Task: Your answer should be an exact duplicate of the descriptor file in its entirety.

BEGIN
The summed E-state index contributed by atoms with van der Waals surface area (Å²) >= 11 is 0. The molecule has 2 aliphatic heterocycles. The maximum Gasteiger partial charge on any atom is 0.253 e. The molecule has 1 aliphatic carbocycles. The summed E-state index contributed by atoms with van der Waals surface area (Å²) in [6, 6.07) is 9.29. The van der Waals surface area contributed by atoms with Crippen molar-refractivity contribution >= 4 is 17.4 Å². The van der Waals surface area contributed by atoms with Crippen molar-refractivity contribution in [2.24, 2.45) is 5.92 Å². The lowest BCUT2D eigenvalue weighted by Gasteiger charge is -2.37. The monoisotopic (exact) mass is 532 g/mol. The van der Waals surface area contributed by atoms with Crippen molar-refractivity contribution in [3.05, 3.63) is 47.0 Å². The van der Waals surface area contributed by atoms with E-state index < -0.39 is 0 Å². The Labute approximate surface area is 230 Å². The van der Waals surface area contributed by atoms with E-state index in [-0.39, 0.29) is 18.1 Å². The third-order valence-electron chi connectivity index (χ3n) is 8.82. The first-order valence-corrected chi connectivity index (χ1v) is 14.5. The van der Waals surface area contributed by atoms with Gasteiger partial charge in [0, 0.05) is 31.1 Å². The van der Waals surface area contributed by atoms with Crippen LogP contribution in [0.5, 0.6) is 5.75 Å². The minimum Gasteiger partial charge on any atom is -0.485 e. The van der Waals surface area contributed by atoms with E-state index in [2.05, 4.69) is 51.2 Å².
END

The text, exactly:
The summed E-state index contributed by atoms with van der Waals surface area (Å²) >= 11 is 0. The molecule has 2 aliphatic heterocycles. The maximum Gasteiger partial charge on any atom is 0.253 e. The molecule has 1 aliphatic carbocycles. The summed E-state index contributed by atoms with van der Waals surface area (Å²) in [6, 6.07) is 9.29. The van der Waals surface area contributed by atoms with Crippen molar-refractivity contribution >= 4 is 17.4 Å². The van der Waals surface area contributed by atoms with Crippen molar-refractivity contribution in [2.24, 2.45) is 5.92 Å². The lowest BCUT2D eigenvalue weighted by Gasteiger charge is -2.37. The monoisotopic (exact) mass is 532 g/mol. The van der Waals surface area contributed by atoms with Crippen molar-refractivity contribution in [3.05, 3.63) is 47.0 Å². The van der Waals surface area contributed by atoms with E-state index < -0.39 is 0 Å². The Labute approximate surface area is 230 Å². The van der Waals surface area contributed by atoms with E-state index in [-0.39, 0.29) is 18.1 Å². The third-order valence-electron chi connectivity index (χ3n) is 8.82. The first-order valence-corrected chi connectivity index (χ1v) is 14.5. The van der Waals surface area contributed by atoms with Gasteiger partial charge in [0, 0.05) is 31.1 Å². The van der Waals surface area contributed by atoms with Crippen LogP contribution in [0.5, 0.6) is 5.75 Å². The minimum Gasteiger partial charge on any atom is -0.485 e. The van der Waals surface area contributed by atoms with E-state index in [2.05, 4.69) is 51.2 Å².